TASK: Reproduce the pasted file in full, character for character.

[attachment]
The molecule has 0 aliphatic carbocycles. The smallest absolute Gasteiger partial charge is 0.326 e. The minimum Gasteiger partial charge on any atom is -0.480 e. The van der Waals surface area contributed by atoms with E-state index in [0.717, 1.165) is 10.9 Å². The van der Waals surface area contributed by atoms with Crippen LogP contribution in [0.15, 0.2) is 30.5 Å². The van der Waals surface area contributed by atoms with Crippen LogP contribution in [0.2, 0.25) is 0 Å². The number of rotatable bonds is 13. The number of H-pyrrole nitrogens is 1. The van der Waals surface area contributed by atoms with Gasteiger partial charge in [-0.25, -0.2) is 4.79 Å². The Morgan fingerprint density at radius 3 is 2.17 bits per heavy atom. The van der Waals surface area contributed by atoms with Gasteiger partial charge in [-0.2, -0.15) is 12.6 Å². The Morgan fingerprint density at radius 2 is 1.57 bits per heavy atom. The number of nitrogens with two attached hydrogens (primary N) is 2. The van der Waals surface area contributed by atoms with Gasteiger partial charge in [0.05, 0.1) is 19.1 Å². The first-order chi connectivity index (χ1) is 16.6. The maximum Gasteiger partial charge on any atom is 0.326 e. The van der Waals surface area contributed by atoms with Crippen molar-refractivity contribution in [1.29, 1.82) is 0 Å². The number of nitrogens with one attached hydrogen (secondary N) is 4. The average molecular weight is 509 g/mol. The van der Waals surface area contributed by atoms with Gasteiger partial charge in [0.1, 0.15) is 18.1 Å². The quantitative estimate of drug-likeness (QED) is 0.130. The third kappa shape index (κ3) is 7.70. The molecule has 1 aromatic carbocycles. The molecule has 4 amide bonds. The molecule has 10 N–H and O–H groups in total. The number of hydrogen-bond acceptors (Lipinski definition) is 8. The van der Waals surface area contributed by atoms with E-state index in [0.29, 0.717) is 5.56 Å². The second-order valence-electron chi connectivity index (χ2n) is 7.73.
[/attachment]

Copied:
The molecule has 0 aliphatic carbocycles. The smallest absolute Gasteiger partial charge is 0.326 e. The minimum Gasteiger partial charge on any atom is -0.480 e. The van der Waals surface area contributed by atoms with E-state index in [0.717, 1.165) is 10.9 Å². The van der Waals surface area contributed by atoms with Crippen LogP contribution in [0.15, 0.2) is 30.5 Å². The van der Waals surface area contributed by atoms with Crippen LogP contribution in [0.2, 0.25) is 0 Å². The number of rotatable bonds is 13. The number of H-pyrrole nitrogens is 1. The van der Waals surface area contributed by atoms with Gasteiger partial charge in [-0.25, -0.2) is 4.79 Å². The Morgan fingerprint density at radius 3 is 2.17 bits per heavy atom. The van der Waals surface area contributed by atoms with Gasteiger partial charge in [-0.2, -0.15) is 12.6 Å². The Morgan fingerprint density at radius 2 is 1.57 bits per heavy atom. The number of nitrogens with two attached hydrogens (primary N) is 2. The van der Waals surface area contributed by atoms with Gasteiger partial charge in [0.05, 0.1) is 19.1 Å². The first-order chi connectivity index (χ1) is 16.6. The maximum Gasteiger partial charge on any atom is 0.326 e. The van der Waals surface area contributed by atoms with Crippen molar-refractivity contribution in [1.29, 1.82) is 0 Å². The number of nitrogens with one attached hydrogen (secondary N) is 4. The average molecular weight is 509 g/mol. The van der Waals surface area contributed by atoms with Gasteiger partial charge in [0.1, 0.15) is 18.1 Å². The quantitative estimate of drug-likeness (QED) is 0.130. The third kappa shape index (κ3) is 7.70. The molecule has 1 aromatic carbocycles. The molecule has 4 amide bonds. The molecule has 10 N–H and O–H groups in total. The number of hydrogen-bond acceptors (Lipinski definition) is 8. The van der Waals surface area contributed by atoms with E-state index in [0.29, 0.717) is 5.56 Å². The second-order valence-electron chi connectivity index (χ2n) is 7.73.